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I am trying to figure out how to bind an event to dynamically created elements. I need the event to persist on the element even after it is destroyed and regenerated.

Obviously with jQuery's live function its easy, but what would they look like implemented with native Javascript?

Thanks a ton!

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You could always read the jQuery source :p. Not sure how far it would be from native JS though, since I'm sure it will quite heavily depend on itself by that point (in terms of using selectors and whatnot). –  Corbin Feb 2 '12 at 2:27
Just one note: .live() is deprecated for a long, long time. It was replaced by .delegate(), which was replaced by .on(), so please use the last one. Furthermore, the last one shows the difference between binding and delegating, so you may wish to take a look. The most important is checking for event target. –  Tadeck Feb 2 '12 at 2:48
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1 Answer

Here's a simple example:

function live(eventType, elementId, cb) {
    document.addEventListener(eventType, function (event) {
        if (event.target.id === elementId) {
            cb.call(event.target, event);

live("click", "test", function (event) {

The basic idea is that you want to attach an event handler to the document and let the event bubble up the DOM. Then, check the event.target property to see if it matches the desired criteria (in this case, just that the id of the element).


@shabunc discovered a pretty big problem with my solution-- events on child elements won't be detected correctly. One way to fix this is to look at ancestor elements to see if any have the specified id:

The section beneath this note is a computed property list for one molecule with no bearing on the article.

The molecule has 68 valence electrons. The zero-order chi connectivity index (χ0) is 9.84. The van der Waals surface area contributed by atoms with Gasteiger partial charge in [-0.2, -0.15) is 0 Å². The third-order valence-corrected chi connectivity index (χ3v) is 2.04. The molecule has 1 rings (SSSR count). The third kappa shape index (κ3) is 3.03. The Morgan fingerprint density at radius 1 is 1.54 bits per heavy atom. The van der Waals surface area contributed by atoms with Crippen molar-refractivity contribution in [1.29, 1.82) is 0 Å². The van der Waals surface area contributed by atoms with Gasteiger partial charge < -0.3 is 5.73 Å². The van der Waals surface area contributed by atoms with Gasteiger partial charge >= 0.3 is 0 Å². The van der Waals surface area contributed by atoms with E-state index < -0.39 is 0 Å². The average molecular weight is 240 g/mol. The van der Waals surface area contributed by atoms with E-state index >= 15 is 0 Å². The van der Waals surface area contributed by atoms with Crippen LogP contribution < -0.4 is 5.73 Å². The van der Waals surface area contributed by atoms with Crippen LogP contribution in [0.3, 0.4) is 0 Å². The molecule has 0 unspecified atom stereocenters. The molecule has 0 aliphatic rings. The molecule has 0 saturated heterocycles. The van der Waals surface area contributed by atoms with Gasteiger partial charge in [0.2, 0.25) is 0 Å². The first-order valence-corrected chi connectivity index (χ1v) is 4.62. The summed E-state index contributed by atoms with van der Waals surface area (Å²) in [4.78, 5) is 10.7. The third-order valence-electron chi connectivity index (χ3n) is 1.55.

function live (eventType, elementId, cb) {
    document.addEventListener(eventType, function (event) {
        var el = event.target
            , found;

        while (el && !(found = el.id === elementId)) {
            el = el.parentElement;

        if (found) {
            cb.call(el, event);
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To the document or - more efficiently - to the container outside of which you do not expect elements of your interest. –  Tadeck Feb 2 '12 at 2:44
So this is listening to just any click event and when click event occurs, it checks whether the target's id matches the given id or not and do the callback function. Pretty Interesting :) –  InspiredJW Feb 2 '12 at 2:50
Right. And as @Tadeck points out, you can limit the bubbling to another containing element for a more efficient listener. –  Andrew Whitaker Feb 2 '12 at 2:53
This won't work with children DOM elements, though we actually consider this a valid click event as well. –  shabunc Dec 18 '13 at 15:27
@shabunc: Can you elaborate? Maybe provide an example? –  Andrew Whitaker Dec 18 '13 at 17:01
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